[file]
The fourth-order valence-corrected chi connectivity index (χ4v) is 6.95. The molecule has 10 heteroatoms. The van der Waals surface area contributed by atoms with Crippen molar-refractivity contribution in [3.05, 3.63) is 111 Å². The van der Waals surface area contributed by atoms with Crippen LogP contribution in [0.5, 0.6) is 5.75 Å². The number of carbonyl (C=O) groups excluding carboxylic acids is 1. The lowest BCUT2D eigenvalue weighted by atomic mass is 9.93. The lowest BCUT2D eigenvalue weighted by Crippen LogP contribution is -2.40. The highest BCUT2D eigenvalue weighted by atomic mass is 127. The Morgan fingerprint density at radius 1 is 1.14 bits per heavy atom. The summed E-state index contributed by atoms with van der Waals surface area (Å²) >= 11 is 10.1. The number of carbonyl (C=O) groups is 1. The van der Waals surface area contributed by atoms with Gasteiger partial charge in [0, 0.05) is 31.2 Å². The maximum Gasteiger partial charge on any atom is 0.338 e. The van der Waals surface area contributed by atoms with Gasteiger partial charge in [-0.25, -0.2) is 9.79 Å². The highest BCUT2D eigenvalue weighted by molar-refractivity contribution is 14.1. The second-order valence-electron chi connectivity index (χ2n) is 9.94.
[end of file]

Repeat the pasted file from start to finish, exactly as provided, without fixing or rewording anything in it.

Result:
The fourth-order valence-corrected chi connectivity index (χ4v) is 6.95. The molecule has 10 heteroatoms. The van der Waals surface area contributed by atoms with Crippen molar-refractivity contribution in [3.05, 3.63) is 111 Å². The van der Waals surface area contributed by atoms with Crippen LogP contribution in [0.5, 0.6) is 5.75 Å². The number of carbonyl (C=O) groups excluding carboxylic acids is 1. The lowest BCUT2D eigenvalue weighted by atomic mass is 9.93. The lowest BCUT2D eigenvalue weighted by Crippen LogP contribution is -2.40. The highest BCUT2D eigenvalue weighted by atomic mass is 127. The Morgan fingerprint density at radius 1 is 1.14 bits per heavy atom. The summed E-state index contributed by atoms with van der Waals surface area (Å²) >= 11 is 10.1. The number of carbonyl (C=O) groups is 1. The van der Waals surface area contributed by atoms with Gasteiger partial charge in [0, 0.05) is 31.2 Å². The maximum Gasteiger partial charge on any atom is 0.338 e. The van der Waals surface area contributed by atoms with Gasteiger partial charge in [-0.25, -0.2) is 9.79 Å². The highest BCUT2D eigenvalue weighted by molar-refractivity contribution is 14.1. The second-order valence-electron chi connectivity index (χ2n) is 9.94.